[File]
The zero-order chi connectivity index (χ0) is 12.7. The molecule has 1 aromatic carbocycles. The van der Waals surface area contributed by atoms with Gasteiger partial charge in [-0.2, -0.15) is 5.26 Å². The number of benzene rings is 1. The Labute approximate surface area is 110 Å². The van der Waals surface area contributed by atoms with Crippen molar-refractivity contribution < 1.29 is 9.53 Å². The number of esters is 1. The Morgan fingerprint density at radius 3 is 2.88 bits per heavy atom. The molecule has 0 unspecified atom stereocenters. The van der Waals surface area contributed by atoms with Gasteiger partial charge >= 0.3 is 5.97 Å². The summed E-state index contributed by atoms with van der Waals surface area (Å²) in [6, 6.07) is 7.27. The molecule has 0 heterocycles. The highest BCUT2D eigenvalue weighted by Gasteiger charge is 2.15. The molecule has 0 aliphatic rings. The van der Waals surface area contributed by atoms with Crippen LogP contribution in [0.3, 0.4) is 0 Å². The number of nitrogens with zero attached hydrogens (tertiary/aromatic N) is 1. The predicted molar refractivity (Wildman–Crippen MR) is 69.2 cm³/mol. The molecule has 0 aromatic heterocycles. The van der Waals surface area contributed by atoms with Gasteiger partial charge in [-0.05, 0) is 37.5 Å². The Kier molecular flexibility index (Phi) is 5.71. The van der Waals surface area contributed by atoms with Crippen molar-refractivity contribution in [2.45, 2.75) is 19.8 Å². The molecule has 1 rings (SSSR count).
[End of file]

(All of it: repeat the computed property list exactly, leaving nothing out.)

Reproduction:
The zero-order chi connectivity index (χ0) is 12.7. The molecule has 1 aromatic carbocycles. The van der Waals surface area contributed by atoms with Gasteiger partial charge in [-0.2, -0.15) is 5.26 Å². The number of benzene rings is 1. The Labute approximate surface area is 110 Å². The van der Waals surface area contributed by atoms with Crippen molar-refractivity contribution < 1.29 is 9.53 Å². The number of esters is 1. The Morgan fingerprint density at radius 3 is 2.88 bits per heavy atom. The molecule has 0 unspecified atom stereocenters. The van der Waals surface area contributed by atoms with Gasteiger partial charge >= 0.3 is 5.97 Å². The summed E-state index contributed by atoms with van der Waals surface area (Å²) in [6, 6.07) is 7.27. The molecule has 0 heterocycles. The highest BCUT2D eigenvalue weighted by Gasteiger charge is 2.15. The molecule has 0 aliphatic rings. The van der Waals surface area contributed by atoms with Crippen LogP contribution in [0.3, 0.4) is 0 Å². The number of nitrogens with zero attached hydrogens (tertiary/aromatic N) is 1. The predicted molar refractivity (Wildman–Crippen MR) is 69.2 cm³/mol. The molecule has 0 aromatic heterocycles. The van der Waals surface area contributed by atoms with Gasteiger partial charge in [-0.05, 0) is 37.5 Å². The Kier molecular flexibility index (Phi) is 5.71. The van der Waals surface area contributed by atoms with Crippen molar-refractivity contribution in [2.45, 2.75) is 19.8 Å². The molecule has 1 rings (SSSR count).